John Sloan’s diary for his outing to South Beach and the Happy Land Amusement Park is laconic: June 23, 1907: “Dolly and I went to Staten Island, South Beach this afternoon by Municipal Ferry and Train. Our first visit and we found the place to our liking. Reminds one of Atlantic City years ago. It is not so touched by the “refinements” as Coney Island. We walked along the beach and came home to have dinner about 8 o’clock.” They returned once more, perhaps to refresh Sloan’s memory as he was working on the composition of South Beach Bathers, completed in 1908.

Though South Beach offered a variety of opportunities, Sloan focused on a happy group of picnickers gathered around a woman in a black bathing costume he called “South Beach Belle.” It was an imagined picnic and meant to be comical because as everyone knows—a sandy beach requires a blanket, and swimmers require towels, but Sloan omits these. Slyly, he has also omitted the usual picnic gear; the hot dogs nestle on a white cloth but there aren’t any plates and flatware. There isn’t anything to drink—an unreasonable omission on a hot day. Still, everyone is smiling, even the gent in the office clothes and the straw hat who is holding a steamed crab in his bare hand.

Featured Image: Perhaps the happiest beach picnic with hot dogs, ever. John Sloan. South Beach Bathers (1908), oil on canvas. Walker Art Center, Minneapolis, Minnesota.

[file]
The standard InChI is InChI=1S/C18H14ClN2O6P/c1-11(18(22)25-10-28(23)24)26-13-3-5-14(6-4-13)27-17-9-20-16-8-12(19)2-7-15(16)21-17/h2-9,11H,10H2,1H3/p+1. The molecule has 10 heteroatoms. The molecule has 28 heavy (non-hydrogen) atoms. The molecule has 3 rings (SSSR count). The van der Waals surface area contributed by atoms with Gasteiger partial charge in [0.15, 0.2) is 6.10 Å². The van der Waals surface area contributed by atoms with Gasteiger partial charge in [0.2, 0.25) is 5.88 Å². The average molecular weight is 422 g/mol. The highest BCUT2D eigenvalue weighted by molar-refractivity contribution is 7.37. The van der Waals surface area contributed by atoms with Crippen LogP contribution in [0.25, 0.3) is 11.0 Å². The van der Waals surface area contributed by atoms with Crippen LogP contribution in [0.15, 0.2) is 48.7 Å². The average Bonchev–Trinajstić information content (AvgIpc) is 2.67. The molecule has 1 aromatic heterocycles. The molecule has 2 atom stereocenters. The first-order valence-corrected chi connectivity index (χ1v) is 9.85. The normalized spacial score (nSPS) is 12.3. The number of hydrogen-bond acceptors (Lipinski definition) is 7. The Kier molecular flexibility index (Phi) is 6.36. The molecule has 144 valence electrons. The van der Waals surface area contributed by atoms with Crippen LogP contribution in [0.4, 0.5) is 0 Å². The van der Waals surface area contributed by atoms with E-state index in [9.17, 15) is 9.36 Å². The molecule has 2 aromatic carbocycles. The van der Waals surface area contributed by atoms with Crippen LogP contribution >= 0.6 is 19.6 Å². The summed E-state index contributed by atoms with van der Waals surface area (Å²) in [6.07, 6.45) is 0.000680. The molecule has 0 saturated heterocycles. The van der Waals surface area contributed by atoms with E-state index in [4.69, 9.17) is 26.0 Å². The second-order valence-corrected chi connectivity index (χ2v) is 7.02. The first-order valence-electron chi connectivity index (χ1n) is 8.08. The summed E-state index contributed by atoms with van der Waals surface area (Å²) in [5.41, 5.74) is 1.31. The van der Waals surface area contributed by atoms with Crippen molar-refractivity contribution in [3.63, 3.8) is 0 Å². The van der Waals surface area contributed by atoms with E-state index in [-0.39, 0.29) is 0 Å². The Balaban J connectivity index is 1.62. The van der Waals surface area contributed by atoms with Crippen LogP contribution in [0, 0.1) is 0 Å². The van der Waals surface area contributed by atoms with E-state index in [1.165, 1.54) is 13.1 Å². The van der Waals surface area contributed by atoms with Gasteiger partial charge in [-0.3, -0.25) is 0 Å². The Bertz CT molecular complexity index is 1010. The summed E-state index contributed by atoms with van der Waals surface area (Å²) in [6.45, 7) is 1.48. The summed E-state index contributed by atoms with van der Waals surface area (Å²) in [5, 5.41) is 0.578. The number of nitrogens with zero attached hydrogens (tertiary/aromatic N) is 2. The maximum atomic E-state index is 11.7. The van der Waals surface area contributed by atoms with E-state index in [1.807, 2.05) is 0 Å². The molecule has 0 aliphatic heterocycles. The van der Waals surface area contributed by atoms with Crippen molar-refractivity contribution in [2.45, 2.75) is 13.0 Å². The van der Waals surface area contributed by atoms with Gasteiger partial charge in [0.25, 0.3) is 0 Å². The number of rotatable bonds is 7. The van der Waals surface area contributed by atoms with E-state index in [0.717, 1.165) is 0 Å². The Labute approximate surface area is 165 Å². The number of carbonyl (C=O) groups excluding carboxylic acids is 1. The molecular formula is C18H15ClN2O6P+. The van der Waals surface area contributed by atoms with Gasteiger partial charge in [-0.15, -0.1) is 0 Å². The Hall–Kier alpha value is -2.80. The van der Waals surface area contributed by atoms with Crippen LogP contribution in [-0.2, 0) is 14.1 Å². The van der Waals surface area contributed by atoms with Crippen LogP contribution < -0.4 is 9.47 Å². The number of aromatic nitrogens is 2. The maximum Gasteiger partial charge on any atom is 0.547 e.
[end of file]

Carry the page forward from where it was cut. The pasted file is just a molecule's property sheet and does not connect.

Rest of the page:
See: John Sloan New York Scene 1906-1913 (New York: Harper and Row Publishers, 1965), rpt. Bruce St. John, editor (New Brunswick, New Jersey: 2013; Jean B. Gleisner. Redoubt and Prospect; Changing Views of a New York City Headland. Masters Degree Dissertation, College of Environmental Science and Forestry, Syracuse, New York, 2008; Bruce Kraig. Hot Dog (London: Reaktion Books, 2009); Bruce Kraig and Patty Carroll Man Bites Dog: Hot Dog Culture in America (Lanham, Maryland: AltaMira Press, 2014) 

Happy Land at South Beach Staten Island, 1906

*Never as popular as Coney Island, Staten Island’s South Beach was not the easiest getaway. When John and Dolly Sloan set out, they probably took elevated train from Greenwich Village to the Battery, boarded the ferry for the thirty-minute ride across the harbor to St. George, then changed for the South Beach trolley and another thirty-minute ride to Happy Land.